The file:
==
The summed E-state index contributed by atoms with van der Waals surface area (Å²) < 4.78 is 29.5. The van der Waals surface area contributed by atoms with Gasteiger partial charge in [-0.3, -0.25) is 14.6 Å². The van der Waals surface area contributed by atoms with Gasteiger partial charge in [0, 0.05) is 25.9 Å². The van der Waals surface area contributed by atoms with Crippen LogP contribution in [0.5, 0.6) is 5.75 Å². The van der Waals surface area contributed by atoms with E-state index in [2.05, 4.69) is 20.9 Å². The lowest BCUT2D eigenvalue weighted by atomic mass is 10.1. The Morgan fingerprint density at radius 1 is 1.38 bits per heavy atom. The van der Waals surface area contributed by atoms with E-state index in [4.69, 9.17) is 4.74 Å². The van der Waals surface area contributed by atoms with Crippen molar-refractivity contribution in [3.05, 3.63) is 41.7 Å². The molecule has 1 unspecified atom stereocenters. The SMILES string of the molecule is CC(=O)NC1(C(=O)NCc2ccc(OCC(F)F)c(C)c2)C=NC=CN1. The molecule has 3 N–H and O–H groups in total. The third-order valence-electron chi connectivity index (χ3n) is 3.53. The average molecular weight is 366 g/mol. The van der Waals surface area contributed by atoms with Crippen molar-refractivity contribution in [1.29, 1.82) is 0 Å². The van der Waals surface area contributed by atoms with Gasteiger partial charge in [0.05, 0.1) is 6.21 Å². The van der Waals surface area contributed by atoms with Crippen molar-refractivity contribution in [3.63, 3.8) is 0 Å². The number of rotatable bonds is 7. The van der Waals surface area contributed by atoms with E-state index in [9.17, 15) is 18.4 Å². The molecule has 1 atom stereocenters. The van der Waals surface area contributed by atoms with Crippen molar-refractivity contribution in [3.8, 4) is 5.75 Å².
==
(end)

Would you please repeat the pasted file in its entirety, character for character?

The summed E-state index contributed by atoms with van der Waals surface area (Å²) < 4.78 is 29.5. The van der Waals surface area contributed by atoms with Gasteiger partial charge in [-0.3, -0.25) is 14.6 Å². The van der Waals surface area contributed by atoms with Gasteiger partial charge in [0, 0.05) is 25.9 Å². The van der Waals surface area contributed by atoms with Crippen LogP contribution in [0.5, 0.6) is 5.75 Å². The van der Waals surface area contributed by atoms with E-state index in [2.05, 4.69) is 20.9 Å². The lowest BCUT2D eigenvalue weighted by atomic mass is 10.1. The Morgan fingerprint density at radius 1 is 1.38 bits per heavy atom. The van der Waals surface area contributed by atoms with E-state index in [4.69, 9.17) is 4.74 Å². The van der Waals surface area contributed by atoms with Crippen molar-refractivity contribution in [3.05, 3.63) is 41.7 Å². The molecule has 1 unspecified atom stereocenters. The SMILES string of the molecule is CC(=O)NC1(C(=O)NCc2ccc(OCC(F)F)c(C)c2)C=NC=CN1. The molecule has 3 N–H and O–H groups in total. The third-order valence-electron chi connectivity index (χ3n) is 3.53. The average molecular weight is 366 g/mol. The van der Waals surface area contributed by atoms with Crippen molar-refractivity contribution in [1.29, 1.82) is 0 Å². The van der Waals surface area contributed by atoms with Gasteiger partial charge in [0.05, 0.1) is 6.21 Å². The van der Waals surface area contributed by atoms with Crippen molar-refractivity contribution in [3.63, 3.8) is 0 Å². The number of rotatable bonds is 7. The van der Waals surface area contributed by atoms with E-state index in [9.17, 15) is 18.4 Å². The molecule has 1 atom stereocenters. The van der Waals surface area contributed by atoms with Crippen molar-refractivity contribution in [3.8, 4) is 5.75 Å².